Keith Marshall’s Time is Now
By Matthew Osborne
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Keith Marshall will likely be the starting running back for the Georgia Bulldogs when the season kicks off on September 1.
For Georgia Bulldog freshman running back Keith Marshall, the time to build his legacy in Athens is already upon him.
Following yesterday’s news that Georgia head coach Mark Richt suspended projected starting running back Isaiah Crowell after the 19-year old was arrested on weapons charges, the door is now wide open for the heralded Marshall to earn the now-vacant starting job heading into summer camp.
Ranked as the No. 1 running back prospect in the class of 2011, Crowell’s short career in Athens will forever be remembered for its tumultuous series of events which ultimately led to his abrupt departure.
“I feel sorry for the kid. I feel like he made a lot of bad decisions, but he’s still so young. I just pray for him and I hope that figures things out,” former Georgia RB Tyson Browning told Southern Pigskin.
While many Bulldog fans are still reeling from the news that one of their budding stars is no longer with the program, there certainly will be no shortage of raw talent in the backfield, even without the presence of Crowell.
Just like Crowell the year before him, Marshall was ranked by multiple scouting services as the top running back prospect in his high school class.
A diminutive runner at just 5-11, 190 pounds, Marshall possesses elite speed out of the backfield, and is the type of player who will always have an exceptional highlight film. He is a threat to take it the distance every time he touches the football.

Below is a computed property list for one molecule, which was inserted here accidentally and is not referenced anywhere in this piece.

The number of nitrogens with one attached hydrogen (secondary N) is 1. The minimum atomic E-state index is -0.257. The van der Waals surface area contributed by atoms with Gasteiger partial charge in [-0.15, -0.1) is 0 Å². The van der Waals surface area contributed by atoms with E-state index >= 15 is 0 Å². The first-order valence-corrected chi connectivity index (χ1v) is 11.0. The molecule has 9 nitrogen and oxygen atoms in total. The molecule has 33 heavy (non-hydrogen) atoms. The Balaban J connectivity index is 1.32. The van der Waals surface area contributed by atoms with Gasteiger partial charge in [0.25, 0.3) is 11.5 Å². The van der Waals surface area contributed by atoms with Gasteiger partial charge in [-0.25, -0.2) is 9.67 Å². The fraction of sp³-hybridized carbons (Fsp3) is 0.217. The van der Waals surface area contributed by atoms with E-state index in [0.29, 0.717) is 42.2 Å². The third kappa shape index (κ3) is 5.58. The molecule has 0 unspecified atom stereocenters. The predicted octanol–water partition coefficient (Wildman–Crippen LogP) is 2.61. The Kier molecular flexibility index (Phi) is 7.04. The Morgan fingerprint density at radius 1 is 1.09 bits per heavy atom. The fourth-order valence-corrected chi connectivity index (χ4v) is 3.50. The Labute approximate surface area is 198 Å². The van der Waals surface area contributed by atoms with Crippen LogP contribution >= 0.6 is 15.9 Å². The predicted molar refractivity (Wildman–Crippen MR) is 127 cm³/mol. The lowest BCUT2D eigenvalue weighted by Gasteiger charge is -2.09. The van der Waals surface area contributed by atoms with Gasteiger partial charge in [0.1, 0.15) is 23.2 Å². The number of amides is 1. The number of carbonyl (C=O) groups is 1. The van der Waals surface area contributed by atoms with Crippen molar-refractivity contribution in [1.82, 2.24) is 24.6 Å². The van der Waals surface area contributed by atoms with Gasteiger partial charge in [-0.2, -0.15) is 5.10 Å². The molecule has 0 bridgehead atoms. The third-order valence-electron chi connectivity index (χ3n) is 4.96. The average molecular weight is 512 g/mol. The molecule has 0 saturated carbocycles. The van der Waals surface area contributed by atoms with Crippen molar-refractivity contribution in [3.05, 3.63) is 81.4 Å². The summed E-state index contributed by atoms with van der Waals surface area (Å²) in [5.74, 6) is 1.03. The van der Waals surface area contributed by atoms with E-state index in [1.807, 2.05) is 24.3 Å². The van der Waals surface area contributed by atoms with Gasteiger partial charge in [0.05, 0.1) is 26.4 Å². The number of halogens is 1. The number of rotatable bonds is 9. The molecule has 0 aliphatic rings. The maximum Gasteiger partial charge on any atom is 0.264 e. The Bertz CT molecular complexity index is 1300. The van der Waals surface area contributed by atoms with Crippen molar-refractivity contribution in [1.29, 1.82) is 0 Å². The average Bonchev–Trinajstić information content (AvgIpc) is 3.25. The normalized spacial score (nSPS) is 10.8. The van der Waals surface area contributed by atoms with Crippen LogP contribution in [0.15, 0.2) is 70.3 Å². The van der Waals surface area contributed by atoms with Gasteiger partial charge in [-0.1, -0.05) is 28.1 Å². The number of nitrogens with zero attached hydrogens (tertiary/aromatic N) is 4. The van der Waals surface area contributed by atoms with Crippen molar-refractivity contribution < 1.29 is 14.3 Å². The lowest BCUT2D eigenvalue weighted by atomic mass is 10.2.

Marshall enrolled in classes at Georgia in time for spring practice, although he missed much of that time with a lingering hamstring injury. The time spent around his coaches and teammates will still serve him well, however, as the transition from high school football to playing running back in the SEC can often be a difficult one to make.
“When it comes to some guys, they come in, and when you go from being a high school all-star to having to compete every week, if you are a good player it makes you better,” Browning said. “It takes hard work and you have to stay focused. At any major college, there are going to be a lot of distractions. As long as you are taking care of yourself off of the field and you have the talent, it will take care of itself on the field.”
While he was limited in his participation during spring drills, Marshall’s talent and work ethic were on full display during the brief time period in which he was at full strength. Richt, for one, was very pleased with what he saw out of his young tailback, as was evidenced by the quotes he made about Marshall following the Bulldogs’ first spring practice session.
“You can tell [Marshall] has very good quickness and very good speed,” Richt said. “He seems to have good running instincts. For a guy in his first college practice and considering everybody else knows the system, I thought he did a pretty good job. You can tell he did an awful lot of studying from the moment he got here until now to be able to function like he did.”
The news of Crowell’s departure is surely demoralizing for a team that has been involved in a bevy of off-field issues since the end of last season, but Marshall provides a ray of hope for a Georgia ground game that has uncharacteristically struggled in the past few years.
While experience and leadership will be in short supply at running back this fall, Marshall’s talent alone provides reason for optimism in the ground game this fall.
“I feel like with the amount of time that Coach Richt and Coach McClendon have had to spend with [Marshall], as long as we don’t have to try to dumb our offense down, because there is so much that these young guys have to pick up in such a short amount of time, I’m still excited,” remarked Browning. “I hate to see a young guy lose an opportunity, but that is why we recruit the best guys in the nation.”
Georgia fans were already expecting big things out of Marshall, but it is clear that he will be called on to be the star of the Bulldog’ running game much earlier than initially anticipated.